NJ lawmakers move to stop patient transfers until deaths of two disable residents investigated


In the wake of two choking deaths of severely disabled residents moved from developmental centers, lawmakers moved Thursday to stop patient transfers until the deaths are investigated and evaluations of the moving process can be completed.

The state is planning to close two of its seven developmental centers, which care for people with disabilities. Closing the North Jersey Developmental Center in Totowa and the Woodbridge Developmental Center would necessitate moving hundreds of people.

State officials say transitioning residents from these centers to privately run facilities with more community access is helpful and can save money.

“The urgency today is because of the two confirmed deaths,” said Assemblywoman Valerie Vainieri Huttle, D-Englewood.

“It’s about the most vulnerable people in New Jersey,” she said. Huttle said that she wanted to slow the process for closing the facilities down until there was proof everyone could be properly cared for.

A spokeswoman for the state Department of Human Services said previously there was no “causal connection” between their transitions from the developmental centers and the deaths.

The bill was released by the Assembly Human Services Committee on a 4-2 vote. The measure appears unlikely to become law. It would have to be signed by Governor Christie, whose administration initiated the plan to close the developmental centers.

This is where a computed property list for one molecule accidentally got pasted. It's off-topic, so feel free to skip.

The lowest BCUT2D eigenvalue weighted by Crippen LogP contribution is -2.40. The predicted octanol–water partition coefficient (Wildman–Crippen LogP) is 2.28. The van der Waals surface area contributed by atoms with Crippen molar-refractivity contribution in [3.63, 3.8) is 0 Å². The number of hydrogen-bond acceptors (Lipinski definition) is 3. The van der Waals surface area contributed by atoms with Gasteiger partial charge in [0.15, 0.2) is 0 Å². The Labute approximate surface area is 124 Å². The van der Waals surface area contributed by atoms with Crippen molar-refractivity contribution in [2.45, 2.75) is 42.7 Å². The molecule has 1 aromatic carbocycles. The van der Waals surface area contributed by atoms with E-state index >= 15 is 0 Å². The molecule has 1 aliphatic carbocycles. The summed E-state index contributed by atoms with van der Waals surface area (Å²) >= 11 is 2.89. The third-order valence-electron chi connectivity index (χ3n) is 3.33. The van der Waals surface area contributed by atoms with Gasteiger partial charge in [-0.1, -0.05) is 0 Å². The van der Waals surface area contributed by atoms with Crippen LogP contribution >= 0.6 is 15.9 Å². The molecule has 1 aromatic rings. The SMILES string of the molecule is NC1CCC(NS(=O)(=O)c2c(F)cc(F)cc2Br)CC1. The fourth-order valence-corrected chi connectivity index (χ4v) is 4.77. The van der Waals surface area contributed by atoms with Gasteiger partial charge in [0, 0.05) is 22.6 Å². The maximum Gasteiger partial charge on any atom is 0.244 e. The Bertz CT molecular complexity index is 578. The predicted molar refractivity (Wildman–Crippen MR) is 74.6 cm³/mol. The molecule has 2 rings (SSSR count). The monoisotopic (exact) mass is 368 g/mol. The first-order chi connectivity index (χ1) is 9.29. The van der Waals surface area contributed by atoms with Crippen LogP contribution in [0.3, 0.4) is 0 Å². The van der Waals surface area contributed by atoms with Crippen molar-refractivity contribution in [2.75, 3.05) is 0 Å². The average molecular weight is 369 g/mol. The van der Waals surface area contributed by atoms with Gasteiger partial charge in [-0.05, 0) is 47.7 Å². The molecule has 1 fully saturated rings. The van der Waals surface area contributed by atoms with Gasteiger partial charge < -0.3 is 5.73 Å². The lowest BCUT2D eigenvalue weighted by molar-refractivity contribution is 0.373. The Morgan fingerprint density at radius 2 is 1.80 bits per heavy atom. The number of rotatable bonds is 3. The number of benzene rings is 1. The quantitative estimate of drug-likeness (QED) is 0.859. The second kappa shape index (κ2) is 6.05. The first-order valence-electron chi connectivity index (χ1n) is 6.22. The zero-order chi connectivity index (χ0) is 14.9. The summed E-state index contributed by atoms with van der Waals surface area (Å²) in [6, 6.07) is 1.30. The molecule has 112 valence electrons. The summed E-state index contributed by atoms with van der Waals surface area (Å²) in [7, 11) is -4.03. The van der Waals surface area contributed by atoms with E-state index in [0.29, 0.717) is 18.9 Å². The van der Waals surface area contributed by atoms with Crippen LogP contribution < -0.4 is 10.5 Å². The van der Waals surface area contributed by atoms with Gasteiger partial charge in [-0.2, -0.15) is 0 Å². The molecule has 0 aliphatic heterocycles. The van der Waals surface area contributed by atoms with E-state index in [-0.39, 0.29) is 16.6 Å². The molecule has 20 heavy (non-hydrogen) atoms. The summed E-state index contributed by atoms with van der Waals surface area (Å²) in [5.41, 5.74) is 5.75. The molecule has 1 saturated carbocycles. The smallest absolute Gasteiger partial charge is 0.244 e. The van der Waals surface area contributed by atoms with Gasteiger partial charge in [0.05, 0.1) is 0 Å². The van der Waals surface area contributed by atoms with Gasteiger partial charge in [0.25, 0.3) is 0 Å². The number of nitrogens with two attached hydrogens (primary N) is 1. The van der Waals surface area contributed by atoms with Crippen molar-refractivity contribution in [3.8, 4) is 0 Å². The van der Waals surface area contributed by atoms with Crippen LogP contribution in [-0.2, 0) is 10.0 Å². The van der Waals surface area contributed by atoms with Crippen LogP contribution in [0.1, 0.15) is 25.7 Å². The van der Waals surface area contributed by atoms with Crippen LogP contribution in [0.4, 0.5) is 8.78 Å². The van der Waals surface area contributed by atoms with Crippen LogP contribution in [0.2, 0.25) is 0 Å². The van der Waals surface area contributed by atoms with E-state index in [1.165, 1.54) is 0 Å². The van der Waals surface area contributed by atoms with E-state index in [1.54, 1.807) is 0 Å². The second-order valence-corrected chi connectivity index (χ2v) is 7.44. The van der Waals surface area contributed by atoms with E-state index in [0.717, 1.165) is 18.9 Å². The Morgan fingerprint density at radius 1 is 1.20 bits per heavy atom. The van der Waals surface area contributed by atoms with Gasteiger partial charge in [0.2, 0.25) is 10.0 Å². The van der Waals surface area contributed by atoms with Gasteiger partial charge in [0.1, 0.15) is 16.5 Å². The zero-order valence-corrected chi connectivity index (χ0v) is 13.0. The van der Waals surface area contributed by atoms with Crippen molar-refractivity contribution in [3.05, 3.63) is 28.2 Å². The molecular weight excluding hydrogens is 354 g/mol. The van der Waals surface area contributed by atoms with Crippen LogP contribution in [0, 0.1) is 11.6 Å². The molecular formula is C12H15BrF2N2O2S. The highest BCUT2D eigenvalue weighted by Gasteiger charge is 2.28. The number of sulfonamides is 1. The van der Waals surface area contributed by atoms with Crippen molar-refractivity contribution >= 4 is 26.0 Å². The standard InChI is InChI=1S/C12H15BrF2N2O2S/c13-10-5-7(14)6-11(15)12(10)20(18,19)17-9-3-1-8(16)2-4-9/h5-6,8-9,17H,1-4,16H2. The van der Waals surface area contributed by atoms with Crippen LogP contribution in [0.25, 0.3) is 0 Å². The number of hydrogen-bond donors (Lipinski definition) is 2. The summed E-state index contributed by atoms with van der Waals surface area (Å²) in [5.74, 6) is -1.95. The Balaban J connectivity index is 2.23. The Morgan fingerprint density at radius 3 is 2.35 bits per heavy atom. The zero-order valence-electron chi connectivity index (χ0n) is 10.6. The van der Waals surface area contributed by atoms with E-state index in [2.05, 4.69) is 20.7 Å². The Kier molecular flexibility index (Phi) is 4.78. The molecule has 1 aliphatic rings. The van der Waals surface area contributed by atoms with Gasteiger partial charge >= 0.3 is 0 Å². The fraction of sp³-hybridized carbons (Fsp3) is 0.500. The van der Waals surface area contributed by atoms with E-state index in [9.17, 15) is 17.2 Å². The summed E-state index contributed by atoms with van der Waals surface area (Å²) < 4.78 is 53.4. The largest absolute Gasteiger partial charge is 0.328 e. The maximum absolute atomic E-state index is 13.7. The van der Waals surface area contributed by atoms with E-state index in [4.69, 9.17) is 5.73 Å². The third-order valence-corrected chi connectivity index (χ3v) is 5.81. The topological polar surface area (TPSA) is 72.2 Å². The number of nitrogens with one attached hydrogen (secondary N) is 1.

Opponents of the bill said closing the centers now makes sense.

“We just feel it is a little late in the process to be stopping and hitting the pause button on these transfers,” said Sharon Levine, a lobbyist for the Arc of New Jersey, a disability advocacy organization.

“Those people are planning the next phase of their life if we put a moratorium on that those people will have to now pause and a lot of them are excited about moving into the community,” Levine said.

The bill would also halt the transfer of people with disabilities that receive care out of state from being transferred against their will to a facility in New Jersey. 

The initiative, called the “Returning Home New Jersey,” seeks to move people from out of state closer to their families. Some families, however, expressed fear that their loved one would be upset by the disruption in their lives and receive a lower quality of care.

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